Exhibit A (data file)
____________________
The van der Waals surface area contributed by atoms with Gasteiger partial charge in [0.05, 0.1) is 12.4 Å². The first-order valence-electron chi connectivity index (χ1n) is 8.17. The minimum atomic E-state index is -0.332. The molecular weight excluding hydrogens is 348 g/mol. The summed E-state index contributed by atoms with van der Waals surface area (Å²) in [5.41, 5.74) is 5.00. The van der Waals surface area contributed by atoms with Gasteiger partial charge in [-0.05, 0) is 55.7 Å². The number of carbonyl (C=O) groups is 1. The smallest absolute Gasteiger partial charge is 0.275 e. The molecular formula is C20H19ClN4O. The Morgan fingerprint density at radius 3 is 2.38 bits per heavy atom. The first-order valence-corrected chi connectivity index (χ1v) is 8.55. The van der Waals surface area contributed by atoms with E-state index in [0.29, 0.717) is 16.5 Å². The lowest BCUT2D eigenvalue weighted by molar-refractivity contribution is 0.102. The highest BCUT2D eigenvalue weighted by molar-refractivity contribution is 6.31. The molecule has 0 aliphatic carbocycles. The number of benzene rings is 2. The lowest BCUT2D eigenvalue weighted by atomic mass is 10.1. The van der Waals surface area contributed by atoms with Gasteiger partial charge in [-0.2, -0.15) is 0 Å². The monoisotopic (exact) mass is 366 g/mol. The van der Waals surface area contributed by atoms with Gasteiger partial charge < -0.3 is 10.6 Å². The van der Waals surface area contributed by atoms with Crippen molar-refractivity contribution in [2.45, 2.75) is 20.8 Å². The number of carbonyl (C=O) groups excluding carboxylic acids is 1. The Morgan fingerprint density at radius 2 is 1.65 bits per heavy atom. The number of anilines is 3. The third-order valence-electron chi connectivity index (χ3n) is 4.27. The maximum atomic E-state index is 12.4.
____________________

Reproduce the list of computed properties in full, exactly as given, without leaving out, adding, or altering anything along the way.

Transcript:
The van der Waals surface area contributed by atoms with Gasteiger partial charge in [0.05, 0.1) is 12.4 Å². The first-order valence-electron chi connectivity index (χ1n) is 8.17. The minimum atomic E-state index is -0.332. The molecular weight excluding hydrogens is 348 g/mol. The summed E-state index contributed by atoms with van der Waals surface area (Å²) in [5.41, 5.74) is 5.00. The van der Waals surface area contributed by atoms with Gasteiger partial charge in [-0.05, 0) is 55.7 Å². The number of carbonyl (C=O) groups is 1. The smallest absolute Gasteiger partial charge is 0.275 e. The molecular formula is C20H19ClN4O. The Morgan fingerprint density at radius 3 is 2.38 bits per heavy atom. The first-order valence-corrected chi connectivity index (χ1v) is 8.55. The van der Waals surface area contributed by atoms with E-state index in [0.29, 0.717) is 16.5 Å². The lowest BCUT2D eigenvalue weighted by molar-refractivity contribution is 0.102. The highest BCUT2D eigenvalue weighted by molar-refractivity contribution is 6.31. The molecule has 0 aliphatic carbocycles. The number of benzene rings is 2. The lowest BCUT2D eigenvalue weighted by atomic mass is 10.1. The van der Waals surface area contributed by atoms with Gasteiger partial charge in [-0.2, -0.15) is 0 Å². The monoisotopic (exact) mass is 366 g/mol. The van der Waals surface area contributed by atoms with Gasteiger partial charge < -0.3 is 10.6 Å². The van der Waals surface area contributed by atoms with Crippen molar-refractivity contribution in [2.45, 2.75) is 20.8 Å². The number of carbonyl (C=O) groups excluding carboxylic acids is 1. The Morgan fingerprint density at radius 2 is 1.65 bits per heavy atom. The number of anilines is 3. The third-order valence-electron chi connectivity index (χ3n) is 4.27. The maximum atomic E-state index is 12.4.